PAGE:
IV Fiscal Rules and the Effects of Fiscal Policy on Economic Activity

Abstract

In this section, the impact of fiscal policy on economic activity under discretion and under rules is investigated. More specifically, we ask whether fiscal rules imply a change in the behavioral reactions of economic agents to fiscal policy. To what degree can this happen? Private sector responses will be different if the same fiscal policy action today changes expectations for the path of fiscal policy tomorrow. In the discussion, which is conducted at a theoretical level because of data limitations, the focus will be “non-Keynesian” effects of fiscal policy, which depend crucially on expectations about future fiscal policy actions. 35 Three assumptions help highlight the potential differences between a rule-based and a discretionary fiscal regime:

In this section, the impact of fiscal policy on economic activity under discretion and under rules is investigated. More specifically, we ask whether fiscal rules imply a change in the behavioral reactions of economic agents to fiscal policy. To what degree can this happen? Private sector responses will be different if the same fiscal policy action today changes expectations for the path of fiscal policy tomorrow. In the discussion, which is conducted at a theoretical level because of data limitations, the focus will be “non-Keynesian” effects of fiscal policy, which depend crucially on expectations about future fiscal policy actions.35 Three assumptions help highlight the potential differences between a rule-based and a discretionary fiscal regime:

  • Fiscal rules are binding and credible. The rationale for this assumption is straightforward: if rules are neither binding nor credible, the difference between a rules-based and a discretionary regime vanishes.

  • Under discretion, governments have biases in the direction of higher spending and higher deficits. This assumption ensures that there is a rationale for fiscal rules. In addition, the presence of “biases” under a discretionary regime ensures that future government behavior, and hence private sector expectations, will be different under rules from discretion.

  • The government’s intertemporal budget constraint is always binding. This third assumption simply ensures that the public internalizes the fact that the government must eventually repay its debts. Under discretion and in the presence of a deficit bias this may happen later rather than sooner, but inevitably it does happen.

Two types of fiscal rules will be considered: a rule on the cyclically adjusted budget balance and an expenditure rule.36 We shall focus first on temporary tax and spending “shocks” and subsequently on announced permanent changes in policy. The analysis is mainly concerned with the impact of fiscal policy on aggregate demand37 in a small, open economy.38 Fiscal rules may have additional effects related to their impact on uncertainty. For example, binding limits on fiscal imbalances will reduce, other things being equal, the likelihood of higher future taxes, with positive effects on capital accumulation.39 Investment may also be positively affected by the reduction in the volatility of fiscal policy that rules may entail.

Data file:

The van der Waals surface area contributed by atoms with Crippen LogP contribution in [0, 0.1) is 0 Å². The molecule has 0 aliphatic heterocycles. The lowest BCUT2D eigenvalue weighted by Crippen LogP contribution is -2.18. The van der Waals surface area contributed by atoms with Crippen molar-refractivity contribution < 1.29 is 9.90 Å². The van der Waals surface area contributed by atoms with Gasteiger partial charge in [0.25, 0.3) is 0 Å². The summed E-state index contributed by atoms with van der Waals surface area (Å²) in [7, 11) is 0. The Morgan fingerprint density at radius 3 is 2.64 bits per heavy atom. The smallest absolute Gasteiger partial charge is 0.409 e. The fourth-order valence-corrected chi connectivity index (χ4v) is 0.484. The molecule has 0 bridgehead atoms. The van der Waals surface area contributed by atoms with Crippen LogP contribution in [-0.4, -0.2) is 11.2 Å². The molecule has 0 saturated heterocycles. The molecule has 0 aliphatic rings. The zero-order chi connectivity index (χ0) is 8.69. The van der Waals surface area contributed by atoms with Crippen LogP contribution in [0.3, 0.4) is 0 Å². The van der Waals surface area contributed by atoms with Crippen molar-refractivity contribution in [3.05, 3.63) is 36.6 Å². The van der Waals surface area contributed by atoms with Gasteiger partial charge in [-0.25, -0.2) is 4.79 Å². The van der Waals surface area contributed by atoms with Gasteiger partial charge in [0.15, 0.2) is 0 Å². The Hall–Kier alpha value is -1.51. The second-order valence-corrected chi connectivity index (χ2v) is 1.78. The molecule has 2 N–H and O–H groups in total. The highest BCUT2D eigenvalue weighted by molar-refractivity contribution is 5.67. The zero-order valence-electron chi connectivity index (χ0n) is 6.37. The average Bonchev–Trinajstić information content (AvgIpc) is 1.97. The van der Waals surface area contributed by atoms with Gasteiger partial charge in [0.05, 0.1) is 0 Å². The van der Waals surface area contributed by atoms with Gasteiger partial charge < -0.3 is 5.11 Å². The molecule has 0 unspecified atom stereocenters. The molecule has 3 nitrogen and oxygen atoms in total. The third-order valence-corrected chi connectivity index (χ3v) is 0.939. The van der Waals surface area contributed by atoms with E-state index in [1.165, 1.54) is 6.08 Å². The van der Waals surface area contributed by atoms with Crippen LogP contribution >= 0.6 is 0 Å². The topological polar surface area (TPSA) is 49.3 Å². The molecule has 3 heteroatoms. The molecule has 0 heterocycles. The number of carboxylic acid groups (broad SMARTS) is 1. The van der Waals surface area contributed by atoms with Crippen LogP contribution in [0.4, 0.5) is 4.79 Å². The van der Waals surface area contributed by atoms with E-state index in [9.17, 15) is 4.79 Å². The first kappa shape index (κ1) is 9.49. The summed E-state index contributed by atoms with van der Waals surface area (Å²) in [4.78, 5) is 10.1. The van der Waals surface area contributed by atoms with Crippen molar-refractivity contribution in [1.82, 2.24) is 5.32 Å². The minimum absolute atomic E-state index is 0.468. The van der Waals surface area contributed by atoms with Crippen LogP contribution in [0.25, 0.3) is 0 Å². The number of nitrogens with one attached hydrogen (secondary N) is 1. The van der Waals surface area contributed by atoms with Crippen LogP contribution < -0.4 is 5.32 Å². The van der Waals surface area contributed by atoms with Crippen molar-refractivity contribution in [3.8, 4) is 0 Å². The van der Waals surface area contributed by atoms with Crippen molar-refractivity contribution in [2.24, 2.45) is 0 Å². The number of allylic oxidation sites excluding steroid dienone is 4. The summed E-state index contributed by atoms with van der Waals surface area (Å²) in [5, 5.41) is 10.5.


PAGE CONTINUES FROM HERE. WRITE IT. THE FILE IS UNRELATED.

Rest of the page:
The results of the analysis, presented in more detail in Appendix IV, can be summarized as follows. Announcements of permanent changes in fiscal policy may be more credible if they are supported by rules. This would make private agents more likely to respond to a spending or tax cut by raising their private consumption as they anticipate a reduction in their future tax burden. By contrast, private agents under discretion may believe that reductions in spending will only be temporary (given the assumed spending bias of the government). They therefore would raise their private consumption less in response to either tax or spending cuts. Accordingly, a permanent spending cut may be less contractionary and a permanent tax cut may be more expansionary under rules than under discretion.

For the case of temporary fiscal shocks, the key issues are whether the shock will be offset by changes in taxes or in expenditure, and whether this offset is going to take place sooner rather than later. Under rules, deviations from the announced path generally reverse sooner rather than later, implying weaker effects of tax reductions on aggregate demand. The private sector response to a spending increase may instead differ between the case of a spending rule (making it likely that the offset is going to occur through lower future spending) or a deficit rule (the offset could occur with an increase in future taxes, similar to the case of discretion). Aggregate demand would therefore rise more under a spending rule because agents anticipate that the increase in public absorption is temporary.

To summarize, once fiscal rules are in place, are understood by the public, and have become credible, the impact of fiscal policy changes on aggregate demand may differ relative to a framework of discretion, because rules may change the public’s perception of how future fiscal policy will evolve. For example, with a spending rule, a discretionary tax cut is likely to be more expansionary than under discretion if permanent but less so if temporary. A permanent spending cut, on the other hand, may be less contractionary, while a temporary spending increase is likely to be more expansionary. Of course, while the theory suggests that these might be the effects, whether they are large enough for policymakers to take them into account in practice is an empirical matter.

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